the remaining 26.7 per cent. The importance which I attach
to education in particular is reflected in the fact that, of the
total expenditure of £51.688 million on social services through-
out the period of my regime, education alone takes £39.363

In the field of economic planning, I gave pride of place to
the development of agriculture. Nigeria is an agricultural
country, and no less than 95 per cent of its population engage in
agriculture. But their methods of farming are to say the least
unscientific. I believed that if the standard of the people was
to be raised as quickly as possible the efficiency and productivity
of the farming population must be increased. This could be
done in several ways: by the introduction of scientific farming
methods, and of marketing and storage techniques; by the
general enlightenment of the farming classes and the improve-
ment of their health; by the control of pests and diseases, and
the conservation of soil fertility. In order to achieve these ends,
the government must expand its extension services considerably,
so that new knowledge and techniques might be taken to the
farmers on their farms. Many an educated Nigerian does not
like an agricultural career. Nevertheless, the agricultural
extension workers of the government rose from 77 in 1952
to 478 in 1959.

Our biggest source of wealth was cocoa and oil palm produce.
But the fact that we were dependent on two main crops only
makes our economy shaky and precarious. All the same we
were determined to make the best of what we had whilst we
explored every avenue for diversifying our economy. Cocoa,
oil palm produce and rubber thus became the subjects of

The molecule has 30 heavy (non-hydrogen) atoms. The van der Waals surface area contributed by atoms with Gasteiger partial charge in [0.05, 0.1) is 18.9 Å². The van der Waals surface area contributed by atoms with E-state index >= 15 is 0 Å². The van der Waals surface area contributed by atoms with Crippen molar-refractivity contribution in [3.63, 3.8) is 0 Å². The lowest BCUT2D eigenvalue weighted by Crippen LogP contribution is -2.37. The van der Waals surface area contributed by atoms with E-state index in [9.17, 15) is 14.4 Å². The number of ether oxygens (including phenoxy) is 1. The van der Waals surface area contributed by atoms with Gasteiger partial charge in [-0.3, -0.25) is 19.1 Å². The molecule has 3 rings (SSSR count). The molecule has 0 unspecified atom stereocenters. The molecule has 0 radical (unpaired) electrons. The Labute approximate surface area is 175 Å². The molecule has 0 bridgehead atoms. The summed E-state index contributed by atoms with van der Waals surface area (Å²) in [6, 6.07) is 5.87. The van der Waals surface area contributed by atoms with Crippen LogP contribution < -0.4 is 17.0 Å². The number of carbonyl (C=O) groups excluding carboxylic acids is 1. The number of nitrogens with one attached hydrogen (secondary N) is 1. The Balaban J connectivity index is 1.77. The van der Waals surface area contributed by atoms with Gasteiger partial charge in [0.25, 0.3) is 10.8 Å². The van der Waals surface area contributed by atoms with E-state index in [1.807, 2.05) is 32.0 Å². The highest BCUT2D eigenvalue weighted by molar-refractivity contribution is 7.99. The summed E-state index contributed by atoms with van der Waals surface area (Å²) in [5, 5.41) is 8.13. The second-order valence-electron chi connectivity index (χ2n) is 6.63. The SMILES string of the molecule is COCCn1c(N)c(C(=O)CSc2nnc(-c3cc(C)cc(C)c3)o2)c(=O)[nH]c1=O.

intensive research. Advice was made available to farmers who
were engaged in these crops on planting, cultivation, regenera-
tion, crop harvesting (tapping in the case of rubber) and
processing. In this connection, new high-yielding and disease-
resistant seeds or seedlings were from time to time provided
by the government for the farmers. By way of illustration,
under the Rubber Improvement Scheme, whilst only 90 or so
seedlings of high-yielding clones were distributed in 1958.
300,000 were distributed in 1959 and the figure will rise to
about two and a half million by 1960. Over six million seedlings
of the high-yielding Amazon variety of cocoa were available
for planting by farmers in 1959. When we assumed office in
1952, black pod and capsid were dread diseases to cocoa. Today
they have been completely overcome. Not only are farmers
instructed in the best ways to deal with these diseases, which
do grave damage to cocoa, but also they are assisted with loans
to purchase chemicals and spraying equipment. By the end of
1959 28,500 farmers had been trained in black pod control
measures, and 32,453 in pest-control measures against capsid.
Through the Western Region Finance Corporation, the loan
finance currently available to farmers has reached the level of
£1 million. The government has also provided subsidies in
respect of purchases of planting materials, or, in partnership
with the Marketing Board, in respect of chemicals required
by farmers for combating pests and diseases. Farmers who
produce food crops have also received special attention from
the government. New disease-resistant and high-yielding seeds
have been introduced to them. They have been given advice
on cheap modern farming technique and on the storage and
marketing of their products. They have also been given loan